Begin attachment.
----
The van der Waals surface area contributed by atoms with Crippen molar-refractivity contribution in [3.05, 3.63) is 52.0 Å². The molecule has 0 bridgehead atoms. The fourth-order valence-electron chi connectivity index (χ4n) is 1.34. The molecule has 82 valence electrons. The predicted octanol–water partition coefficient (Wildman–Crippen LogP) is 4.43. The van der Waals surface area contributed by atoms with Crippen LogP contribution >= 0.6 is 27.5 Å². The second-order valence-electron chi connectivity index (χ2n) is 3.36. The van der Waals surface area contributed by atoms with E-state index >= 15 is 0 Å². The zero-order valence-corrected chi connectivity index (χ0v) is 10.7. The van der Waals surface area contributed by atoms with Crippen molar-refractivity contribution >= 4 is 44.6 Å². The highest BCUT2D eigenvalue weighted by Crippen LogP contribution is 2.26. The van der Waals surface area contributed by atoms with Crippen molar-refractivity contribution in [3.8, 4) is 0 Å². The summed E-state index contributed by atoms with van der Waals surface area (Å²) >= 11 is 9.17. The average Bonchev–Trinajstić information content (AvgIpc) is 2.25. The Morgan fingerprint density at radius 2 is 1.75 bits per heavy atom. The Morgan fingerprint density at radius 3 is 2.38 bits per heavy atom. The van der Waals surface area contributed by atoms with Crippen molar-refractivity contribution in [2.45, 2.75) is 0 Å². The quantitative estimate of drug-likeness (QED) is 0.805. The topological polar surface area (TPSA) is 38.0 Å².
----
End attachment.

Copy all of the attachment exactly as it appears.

The van der Waals surface area contributed by atoms with Crippen molar-refractivity contribution in [3.05, 3.63) is 52.0 Å². The molecule has 0 bridgehead atoms. The fourth-order valence-electron chi connectivity index (χ4n) is 1.34. The molecule has 82 valence electrons. The predicted octanol–water partition coefficient (Wildman–Crippen LogP) is 4.43. The van der Waals surface area contributed by atoms with Crippen LogP contribution >= 0.6 is 27.5 Å². The second-order valence-electron chi connectivity index (χ2n) is 3.36. The van der Waals surface area contributed by atoms with E-state index >= 15 is 0 Å². The zero-order valence-corrected chi connectivity index (χ0v) is 10.7. The van der Waals surface area contributed by atoms with Crippen molar-refractivity contribution >= 4 is 44.6 Å². The highest BCUT2D eigenvalue weighted by Crippen LogP contribution is 2.26. The van der Waals surface area contributed by atoms with Crippen molar-refractivity contribution in [3.8, 4) is 0 Å². The summed E-state index contributed by atoms with van der Waals surface area (Å²) >= 11 is 9.17. The average Bonchev–Trinajstić information content (AvgIpc) is 2.25. The Morgan fingerprint density at radius 2 is 1.75 bits per heavy atom. The Morgan fingerprint density at radius 3 is 2.38 bits per heavy atom. The van der Waals surface area contributed by atoms with Crippen molar-refractivity contribution in [2.45, 2.75) is 0 Å². The quantitative estimate of drug-likeness (QED) is 0.805. The topological polar surface area (TPSA) is 38.0 Å².